SPRINGFIELD, Mass. (WWLP) – A group of lawyers suing to have the Springfield courthouse closed released their own report Monday on the mold inside the building. This announcement comes days after the state trial court determined it would not rebuild this court house.
Cheryl Coakley-Rivera, the Hampden County Register of Deeds, said, “We were not going back into that building, it is not safe and people are dying.”
More calls to shut down the Roderick Ireland Courthouse in downtown Springfield, as new information was released about the toxicity of the mold within the building. The Register of Deeds removing the remainder of her staff.
“If you worked in that building and you saw smoke you would all leave,” Coakley-Rivera said. “You wouldn’t wait to see where the smoke is coming from. Well this is similar, this is like carbon monoxide. You can’t see it but it’s there.”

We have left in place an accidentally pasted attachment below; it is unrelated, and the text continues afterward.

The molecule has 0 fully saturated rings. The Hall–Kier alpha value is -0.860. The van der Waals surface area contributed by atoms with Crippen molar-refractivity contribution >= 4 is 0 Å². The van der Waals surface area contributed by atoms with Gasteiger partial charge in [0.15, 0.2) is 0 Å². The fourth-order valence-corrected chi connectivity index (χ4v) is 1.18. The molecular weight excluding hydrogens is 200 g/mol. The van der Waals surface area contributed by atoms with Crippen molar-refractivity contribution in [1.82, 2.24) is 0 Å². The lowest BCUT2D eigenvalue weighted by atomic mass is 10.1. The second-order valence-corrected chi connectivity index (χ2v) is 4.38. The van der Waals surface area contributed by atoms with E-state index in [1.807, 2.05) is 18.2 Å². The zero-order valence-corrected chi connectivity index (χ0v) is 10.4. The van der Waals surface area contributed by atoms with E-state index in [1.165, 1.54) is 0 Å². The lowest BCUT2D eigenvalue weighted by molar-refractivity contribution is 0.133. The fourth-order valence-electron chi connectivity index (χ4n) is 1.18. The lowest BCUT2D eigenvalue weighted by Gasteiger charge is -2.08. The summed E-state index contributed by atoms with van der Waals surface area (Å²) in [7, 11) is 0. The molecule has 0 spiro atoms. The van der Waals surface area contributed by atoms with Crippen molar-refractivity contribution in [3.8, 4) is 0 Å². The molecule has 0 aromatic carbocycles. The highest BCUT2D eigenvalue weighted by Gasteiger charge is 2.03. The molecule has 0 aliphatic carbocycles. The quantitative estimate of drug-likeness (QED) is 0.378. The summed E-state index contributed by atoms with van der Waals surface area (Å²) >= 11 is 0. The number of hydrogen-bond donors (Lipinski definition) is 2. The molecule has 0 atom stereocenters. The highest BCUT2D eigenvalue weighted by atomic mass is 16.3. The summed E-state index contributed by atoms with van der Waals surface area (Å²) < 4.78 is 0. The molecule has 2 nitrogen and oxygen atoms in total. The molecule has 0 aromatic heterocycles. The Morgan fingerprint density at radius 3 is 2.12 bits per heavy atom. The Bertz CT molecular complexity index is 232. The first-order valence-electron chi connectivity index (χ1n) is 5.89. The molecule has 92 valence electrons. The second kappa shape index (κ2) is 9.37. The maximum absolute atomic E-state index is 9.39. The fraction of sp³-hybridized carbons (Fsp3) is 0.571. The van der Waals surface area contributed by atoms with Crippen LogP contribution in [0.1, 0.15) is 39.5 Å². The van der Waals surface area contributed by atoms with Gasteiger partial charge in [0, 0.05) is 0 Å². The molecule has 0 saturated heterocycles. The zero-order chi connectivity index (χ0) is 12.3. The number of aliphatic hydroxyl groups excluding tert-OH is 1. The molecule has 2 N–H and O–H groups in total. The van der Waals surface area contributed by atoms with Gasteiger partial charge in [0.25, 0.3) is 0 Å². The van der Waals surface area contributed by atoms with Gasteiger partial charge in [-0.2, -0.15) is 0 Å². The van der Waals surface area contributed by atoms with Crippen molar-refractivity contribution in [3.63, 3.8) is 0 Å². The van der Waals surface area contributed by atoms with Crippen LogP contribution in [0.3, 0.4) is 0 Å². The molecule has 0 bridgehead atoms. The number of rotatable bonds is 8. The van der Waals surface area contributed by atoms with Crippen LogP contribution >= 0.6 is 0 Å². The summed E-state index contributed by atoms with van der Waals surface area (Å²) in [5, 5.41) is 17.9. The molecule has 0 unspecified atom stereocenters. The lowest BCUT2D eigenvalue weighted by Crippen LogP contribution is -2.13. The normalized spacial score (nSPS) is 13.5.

Lawyers suing to close down the courthouse said the testing included air and vacuum sampling, as well as a swab and ‘behind the wall’ testing.
Laura Mangini, a lawyer from Alekman Ditusa, said, “As we have said since September, just knowing that there is mold in the courthouse is not enough. We needed to learn the species of mold found to determine if it’s dangerous.”
The State Trial Court recently determined that the building is safe. However, the report finds that there are “dangerous levels of several species of toxic and carcinogenic mold throughout the building”. The mold was most notably found in the office used by Judges Robert Kumor and William Boyle. Both died from ALS.
“We pulled up the rugs, we went behind the walls, we got the answers,” said lawyer Jeffery Morneau. “And it’s unequivocal: that courthouse is littered with dangerous levels of toxic cancer causing mold.”
The trial court said they will not be building a new courthouse and instead will be moving forward with a comprehensive rehabilitation and renovation plan that includes new windows, a new roof, and a new HVAC system.
22News did reach out to a representative with the trial court about these latest mold findings, they said that “the trial court declines to comment at this time due to the ongoing litigation.” The lawyers added that they will have additional testing done on the court house to look for toxic chemicals called PCB’s.